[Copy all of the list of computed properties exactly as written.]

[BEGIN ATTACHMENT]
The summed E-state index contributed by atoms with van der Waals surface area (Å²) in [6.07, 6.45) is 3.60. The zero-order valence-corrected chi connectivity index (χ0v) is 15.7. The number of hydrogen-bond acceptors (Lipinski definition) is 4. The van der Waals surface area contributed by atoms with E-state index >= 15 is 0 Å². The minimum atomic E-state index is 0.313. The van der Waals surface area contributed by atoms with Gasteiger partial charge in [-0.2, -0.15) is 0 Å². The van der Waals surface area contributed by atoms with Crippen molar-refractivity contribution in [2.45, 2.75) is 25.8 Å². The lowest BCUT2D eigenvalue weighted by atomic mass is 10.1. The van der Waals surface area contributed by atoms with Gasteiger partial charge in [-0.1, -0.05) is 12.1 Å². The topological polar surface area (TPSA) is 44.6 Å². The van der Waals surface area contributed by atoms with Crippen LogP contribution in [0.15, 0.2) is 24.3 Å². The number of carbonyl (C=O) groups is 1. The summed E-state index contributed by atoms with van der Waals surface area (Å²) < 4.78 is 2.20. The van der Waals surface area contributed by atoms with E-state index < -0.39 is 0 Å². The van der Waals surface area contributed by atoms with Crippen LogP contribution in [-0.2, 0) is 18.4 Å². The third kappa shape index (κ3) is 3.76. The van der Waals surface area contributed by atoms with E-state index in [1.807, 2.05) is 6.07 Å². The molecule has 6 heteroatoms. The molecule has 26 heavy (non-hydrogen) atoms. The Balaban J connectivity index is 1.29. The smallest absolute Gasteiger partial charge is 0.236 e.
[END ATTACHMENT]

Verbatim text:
The summed E-state index contributed by atoms with van der Waals surface area (Å²) in [6.07, 6.45) is 3.60. The zero-order valence-corrected chi connectivity index (χ0v) is 15.7. The number of hydrogen-bond acceptors (Lipinski definition) is 4. The van der Waals surface area contributed by atoms with E-state index >= 15 is 0 Å². The minimum atomic E-state index is 0.313. The van der Waals surface area contributed by atoms with Gasteiger partial charge in [-0.2, -0.15) is 0 Å². The van der Waals surface area contributed by atoms with Crippen molar-refractivity contribution in [2.45, 2.75) is 25.8 Å². The lowest BCUT2D eigenvalue weighted by atomic mass is 10.1. The van der Waals surface area contributed by atoms with Gasteiger partial charge in [-0.1, -0.05) is 12.1 Å². The topological polar surface area (TPSA) is 44.6 Å². The van der Waals surface area contributed by atoms with Crippen LogP contribution in [0.15, 0.2) is 24.3 Å². The number of carbonyl (C=O) groups is 1. The summed E-state index contributed by atoms with van der Waals surface area (Å²) < 4.78 is 2.20. The van der Waals surface area contributed by atoms with E-state index < -0.39 is 0 Å². The van der Waals surface area contributed by atoms with Crippen LogP contribution in [-0.2, 0) is 18.4 Å². The third kappa shape index (κ3) is 3.76. The van der Waals surface area contributed by atoms with E-state index in [1.807, 2.05) is 6.07 Å². The molecule has 6 heteroatoms. The molecule has 26 heavy (non-hydrogen) atoms. The Balaban J connectivity index is 1.29. The smallest absolute Gasteiger partial charge is 0.236 e.